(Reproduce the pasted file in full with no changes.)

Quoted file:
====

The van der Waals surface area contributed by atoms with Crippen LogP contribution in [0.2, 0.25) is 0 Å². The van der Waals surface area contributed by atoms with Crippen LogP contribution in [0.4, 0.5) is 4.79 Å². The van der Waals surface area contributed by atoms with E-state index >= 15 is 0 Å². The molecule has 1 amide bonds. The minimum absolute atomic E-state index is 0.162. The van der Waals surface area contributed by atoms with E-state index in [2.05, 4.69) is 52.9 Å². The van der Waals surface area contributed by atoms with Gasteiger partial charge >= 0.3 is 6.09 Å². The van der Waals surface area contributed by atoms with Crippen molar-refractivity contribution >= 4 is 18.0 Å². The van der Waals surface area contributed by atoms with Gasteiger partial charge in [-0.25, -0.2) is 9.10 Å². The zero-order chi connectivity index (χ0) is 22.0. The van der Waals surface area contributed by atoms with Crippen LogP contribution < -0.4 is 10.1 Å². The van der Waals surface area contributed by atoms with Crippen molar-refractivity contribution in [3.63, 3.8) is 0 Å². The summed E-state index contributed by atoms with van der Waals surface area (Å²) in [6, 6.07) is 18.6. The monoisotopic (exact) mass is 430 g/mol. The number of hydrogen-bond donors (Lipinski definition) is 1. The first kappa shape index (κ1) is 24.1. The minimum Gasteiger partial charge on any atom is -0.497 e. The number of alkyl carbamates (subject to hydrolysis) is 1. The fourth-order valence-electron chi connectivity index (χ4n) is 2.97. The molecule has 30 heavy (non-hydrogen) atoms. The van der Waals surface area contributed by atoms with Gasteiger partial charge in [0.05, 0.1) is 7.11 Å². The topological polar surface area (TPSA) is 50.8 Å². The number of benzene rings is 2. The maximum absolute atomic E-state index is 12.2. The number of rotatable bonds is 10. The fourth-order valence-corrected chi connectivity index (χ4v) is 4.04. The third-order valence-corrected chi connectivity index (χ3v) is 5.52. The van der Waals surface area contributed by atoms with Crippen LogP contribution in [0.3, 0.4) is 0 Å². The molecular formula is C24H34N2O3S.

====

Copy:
The van der Waals surface area contributed by atoms with Crippen LogP contribution in [0.2, 0.25) is 0 Å². The van der Waals surface area contributed by atoms with Crippen LogP contribution in [0.4, 0.5) is 4.79 Å². The van der Waals surface area contributed by atoms with E-state index >= 15 is 0 Å². The molecule has 1 amide bonds. The minimum absolute atomic E-state index is 0.162. The van der Waals surface area contributed by atoms with E-state index in [2.05, 4.69) is 52.9 Å². The van der Waals surface area contributed by atoms with Gasteiger partial charge >= 0.3 is 6.09 Å². The van der Waals surface area contributed by atoms with Crippen molar-refractivity contribution >= 4 is 18.0 Å². The van der Waals surface area contributed by atoms with Gasteiger partial charge in [-0.25, -0.2) is 9.10 Å². The zero-order chi connectivity index (χ0) is 22.0. The van der Waals surface area contributed by atoms with Crippen LogP contribution < -0.4 is 10.1 Å². The van der Waals surface area contributed by atoms with Crippen molar-refractivity contribution in [3.63, 3.8) is 0 Å². The summed E-state index contributed by atoms with van der Waals surface area (Å²) in [6, 6.07) is 18.6. The monoisotopic (exact) mass is 430 g/mol. The number of hydrogen-bond donors (Lipinski definition) is 1. The first kappa shape index (κ1) is 24.1. The minimum Gasteiger partial charge on any atom is -0.497 e. The number of alkyl carbamates (subject to hydrolysis) is 1. The fourth-order valence-electron chi connectivity index (χ4n) is 2.97. The molecule has 30 heavy (non-hydrogen) atoms. The van der Waals surface area contributed by atoms with Gasteiger partial charge in [0.05, 0.1) is 7.11 Å². The topological polar surface area (TPSA) is 50.8 Å². The number of benzene rings is 2. The maximum absolute atomic E-state index is 12.2. The number of rotatable bonds is 10. The fourth-order valence-corrected chi connectivity index (χ4v) is 4.04. The third-order valence-corrected chi connectivity index (χ3v) is 5.52. The van der Waals surface area contributed by atoms with Crippen LogP contribution in [0.3, 0.4) is 0 Å². The molecular formula is C24H34N2O3S.